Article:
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Why are poor diabetics more likely to lose limbs?

A diabetic patient waits for an examination at the New Hope Podiatry Clinic in East Los Angeles.
A diabetic patient waits for an examination at the New Hope Podiatry Clinic in East Los Angeles.
Benjamin Brayfield/KPCC

A recent study from UCLA found that diabetics in low-income neighborhoods – like East Los Angeles – are up to 10 times more likely to have a toe, foot or leg amputated than diabetics living in wealthier, west L.A. neighborhoods.

When the study came out earlier this month, KPCC's Adrian Florido reported that while diabetes-related amputations have declined overall in recent years, black and non-English speaking men older than 65 are still especially at risk for them.


At that time, Florido spoke with Dr. Carl Stevens, the study's lead author. Stevens said a key factor is the lack of early and effective diabetes treatment for lower-income people.

Also, he said, there are fewer primary care doctors in poor neighborhoods, compared with wealthier ones.


Florido kept digging, and found a Boyle Heights doctor who says there's more to the story.

Florido reported Thursday that Dr. Gabriel Halperin, of New Hope Podiatry, says there's another big factor:  Many doctors tell patients that amputations are necessary, when in fact they're not.

And many patients don't seek a second opinion, says Halperin, who runs a podiatry center specializing in limb preservation.

Halperin said:

"Our Latino patients have a tremendous amount of trust in the doctors and the medical community… So they have a greater chance of going along with it than somebody on the west side who will question what the diagnosis is and ask for second opinions."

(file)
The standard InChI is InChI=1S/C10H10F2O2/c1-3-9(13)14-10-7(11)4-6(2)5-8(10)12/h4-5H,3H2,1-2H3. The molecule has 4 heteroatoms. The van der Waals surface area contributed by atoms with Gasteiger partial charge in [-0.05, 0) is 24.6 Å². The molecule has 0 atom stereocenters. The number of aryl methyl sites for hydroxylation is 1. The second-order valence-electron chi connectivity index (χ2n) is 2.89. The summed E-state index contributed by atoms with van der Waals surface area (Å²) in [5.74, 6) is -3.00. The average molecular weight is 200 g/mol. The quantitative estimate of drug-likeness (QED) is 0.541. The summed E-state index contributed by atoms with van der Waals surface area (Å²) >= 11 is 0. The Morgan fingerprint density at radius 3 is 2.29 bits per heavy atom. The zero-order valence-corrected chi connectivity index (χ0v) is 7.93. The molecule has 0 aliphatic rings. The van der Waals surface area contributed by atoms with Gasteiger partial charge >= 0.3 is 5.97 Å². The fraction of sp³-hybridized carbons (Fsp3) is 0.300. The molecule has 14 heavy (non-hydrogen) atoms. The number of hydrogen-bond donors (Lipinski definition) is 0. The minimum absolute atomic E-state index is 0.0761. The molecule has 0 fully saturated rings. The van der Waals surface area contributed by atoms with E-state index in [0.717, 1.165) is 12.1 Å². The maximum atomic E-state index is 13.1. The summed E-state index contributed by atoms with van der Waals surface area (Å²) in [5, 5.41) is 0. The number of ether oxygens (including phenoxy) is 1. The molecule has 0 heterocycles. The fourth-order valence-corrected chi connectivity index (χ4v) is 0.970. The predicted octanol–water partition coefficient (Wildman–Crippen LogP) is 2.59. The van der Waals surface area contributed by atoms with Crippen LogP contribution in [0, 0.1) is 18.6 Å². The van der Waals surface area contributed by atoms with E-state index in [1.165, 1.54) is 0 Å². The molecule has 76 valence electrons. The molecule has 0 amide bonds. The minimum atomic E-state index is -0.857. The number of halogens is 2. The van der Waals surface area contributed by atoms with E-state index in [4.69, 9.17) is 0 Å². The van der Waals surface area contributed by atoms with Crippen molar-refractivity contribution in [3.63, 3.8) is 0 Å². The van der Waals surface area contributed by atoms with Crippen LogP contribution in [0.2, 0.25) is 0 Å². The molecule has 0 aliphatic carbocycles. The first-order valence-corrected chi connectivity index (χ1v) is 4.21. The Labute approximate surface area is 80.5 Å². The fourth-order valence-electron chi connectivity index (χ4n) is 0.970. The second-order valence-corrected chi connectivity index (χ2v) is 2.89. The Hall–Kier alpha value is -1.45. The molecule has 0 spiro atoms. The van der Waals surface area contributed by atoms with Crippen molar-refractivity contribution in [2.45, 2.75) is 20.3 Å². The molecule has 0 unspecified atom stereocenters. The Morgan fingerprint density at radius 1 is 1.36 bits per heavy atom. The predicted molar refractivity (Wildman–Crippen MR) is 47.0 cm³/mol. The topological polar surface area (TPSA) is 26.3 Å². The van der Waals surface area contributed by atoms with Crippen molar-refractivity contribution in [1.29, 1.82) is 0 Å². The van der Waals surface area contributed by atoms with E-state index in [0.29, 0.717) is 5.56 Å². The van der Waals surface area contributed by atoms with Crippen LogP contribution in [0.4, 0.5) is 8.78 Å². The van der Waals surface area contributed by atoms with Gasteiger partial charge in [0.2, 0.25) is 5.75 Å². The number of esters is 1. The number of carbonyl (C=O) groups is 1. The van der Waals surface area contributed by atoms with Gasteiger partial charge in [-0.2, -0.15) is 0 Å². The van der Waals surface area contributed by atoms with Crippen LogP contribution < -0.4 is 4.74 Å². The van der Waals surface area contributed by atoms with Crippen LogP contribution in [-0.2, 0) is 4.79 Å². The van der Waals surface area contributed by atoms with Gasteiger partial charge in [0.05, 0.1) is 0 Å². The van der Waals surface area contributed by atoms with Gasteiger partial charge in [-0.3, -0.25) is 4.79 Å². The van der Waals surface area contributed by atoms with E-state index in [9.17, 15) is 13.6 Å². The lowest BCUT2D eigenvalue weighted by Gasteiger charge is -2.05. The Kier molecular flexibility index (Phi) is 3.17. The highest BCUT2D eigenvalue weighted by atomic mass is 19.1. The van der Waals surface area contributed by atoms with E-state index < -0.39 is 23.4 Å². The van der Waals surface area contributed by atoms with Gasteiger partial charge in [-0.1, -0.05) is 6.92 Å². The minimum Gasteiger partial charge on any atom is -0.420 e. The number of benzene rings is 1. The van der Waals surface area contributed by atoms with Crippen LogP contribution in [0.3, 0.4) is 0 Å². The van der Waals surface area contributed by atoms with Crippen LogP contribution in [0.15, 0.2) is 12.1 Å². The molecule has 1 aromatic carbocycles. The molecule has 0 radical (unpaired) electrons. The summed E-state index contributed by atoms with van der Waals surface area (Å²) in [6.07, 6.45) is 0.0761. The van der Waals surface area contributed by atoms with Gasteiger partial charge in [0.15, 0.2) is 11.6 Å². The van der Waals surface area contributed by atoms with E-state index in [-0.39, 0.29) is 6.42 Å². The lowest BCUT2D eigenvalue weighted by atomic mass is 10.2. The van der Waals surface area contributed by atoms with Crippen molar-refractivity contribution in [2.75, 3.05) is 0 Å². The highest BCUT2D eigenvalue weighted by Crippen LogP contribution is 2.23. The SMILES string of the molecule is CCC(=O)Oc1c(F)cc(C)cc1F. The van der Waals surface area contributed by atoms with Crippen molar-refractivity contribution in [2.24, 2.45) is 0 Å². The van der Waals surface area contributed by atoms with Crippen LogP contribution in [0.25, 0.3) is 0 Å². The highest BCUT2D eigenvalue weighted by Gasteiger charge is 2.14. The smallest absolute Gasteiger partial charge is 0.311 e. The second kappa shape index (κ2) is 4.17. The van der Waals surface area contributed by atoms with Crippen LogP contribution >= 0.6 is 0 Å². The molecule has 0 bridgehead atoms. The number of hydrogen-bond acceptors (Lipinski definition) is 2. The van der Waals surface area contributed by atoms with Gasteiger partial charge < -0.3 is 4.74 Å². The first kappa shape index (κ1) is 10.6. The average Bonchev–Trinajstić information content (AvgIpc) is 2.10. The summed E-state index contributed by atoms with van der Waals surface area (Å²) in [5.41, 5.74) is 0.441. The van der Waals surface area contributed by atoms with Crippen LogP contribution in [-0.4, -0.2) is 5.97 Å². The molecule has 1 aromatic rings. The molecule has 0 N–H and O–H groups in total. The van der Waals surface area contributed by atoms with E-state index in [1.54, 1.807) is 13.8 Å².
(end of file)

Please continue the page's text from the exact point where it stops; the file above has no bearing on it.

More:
Of course, money is an issue.

Florido reports that amputations are cheaper than the long, labor-intensive process of healing wounds. He writes:

"Healing an infected limb can be expensive. It can require bypass surgery to increase the flow of blood to extremities that's been impaired by diabetes, surgery to remove dead tissue, and almost weekly follow-ups to keep new infections at bay."

That could explain why doctors are more likely to recommend amputations to people who lack insurance, or whose plans resist paying for treatment, he writes.

Florido writes that only about 25 percent of New Hope's patients have private insurance, while the rest are on Medi-Cal, Medicare or uninsured. So to make up for the low margins from treating less profitable patients, the practice has to treat more of them, he writes.

'Try to save it'

Diabetics like 53-year-old Miguel Hernandez don't want to lose body parts to their disease.

When Hernandez was told he might have to lose part of his foot - or all of it - he said: "Please, try to save it... I have to work, I have to support my family."

Instead of undergoing an amputation, he was referred to Dr. Halperin at New Hope.

I recommend listening to Florido’s story here, to hear the voices of  diabetics who managed to keep their limbs.

Have you had an experience with diabetes-related amputations? Tell us about it in the comments section below, or e-mail us at